Greta Thunberg told activists at UN climate talks in Madrid that the global school strikes have "achieved nothing".
Thunberg pointed out that despite many thousands of protests from schoolchildren across the globe, greenhouse gas emissions have continued to rise.
In the four years since the signing of the Paris accord, greenhouse gas emissions have increased by 4 per cent.
The young activist says the global strikes, sparked by her solo protest in 2017, have "not translated into action" by governments.
"I'm just an activist and we need more activists," she said. "Some people are afraid to change – they try so desperately to silence us."
She told protesters at the UN climate talks in Madrid that she doubts governments got the message and warned that the world cannot afford more inaction.
"I sincerely hope COP25 will reach something concrete and increase awareness among people, and that world leaders and people in power grasp the urgency of the climate crisis, because right now it does not seem that they are," she said.
"We can't go on like this; it is not sustainable that children skip school and we don't want to continue – we would love some action from the people in power. People are suffering and dying today. We can't wait any longer," she said.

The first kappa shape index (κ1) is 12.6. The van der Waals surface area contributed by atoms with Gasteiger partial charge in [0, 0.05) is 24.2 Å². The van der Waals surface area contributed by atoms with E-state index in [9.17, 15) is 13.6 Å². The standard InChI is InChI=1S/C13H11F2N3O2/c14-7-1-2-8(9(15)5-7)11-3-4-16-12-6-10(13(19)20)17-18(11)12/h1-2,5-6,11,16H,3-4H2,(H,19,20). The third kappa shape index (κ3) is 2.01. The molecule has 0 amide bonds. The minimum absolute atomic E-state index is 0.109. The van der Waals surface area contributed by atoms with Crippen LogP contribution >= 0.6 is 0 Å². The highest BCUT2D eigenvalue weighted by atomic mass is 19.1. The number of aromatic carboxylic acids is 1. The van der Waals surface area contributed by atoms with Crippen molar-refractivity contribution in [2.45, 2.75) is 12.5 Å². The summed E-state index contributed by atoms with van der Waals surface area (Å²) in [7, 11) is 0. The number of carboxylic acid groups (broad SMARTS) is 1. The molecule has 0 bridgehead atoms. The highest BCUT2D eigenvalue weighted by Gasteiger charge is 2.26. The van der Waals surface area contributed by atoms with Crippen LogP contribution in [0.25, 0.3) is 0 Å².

Thunberg wasn't the only climate activist speaking in Madrid for the UN climate conference.
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Brianna Fruean, from Samoa, speaking for the Pacific Climate Warriors, told the conference that "world leaders need to know that people like me are watching them".
"The text we put down today on paper at COP is what our future will look like."
"I've had typhoid. I've had malaria. My grandmother died from cholera. I know what I'm talking about," said Jimmy Fénelon, the national coordinator of the Caribbean Youth Environmental Network in Haiti.
"We need to raise awareness among young people. We can get them to work together and send a strong message."
Thunberg arrived in Madrid on Friday to join thousands of other young people in a march to demand world leaders take real action against climate change.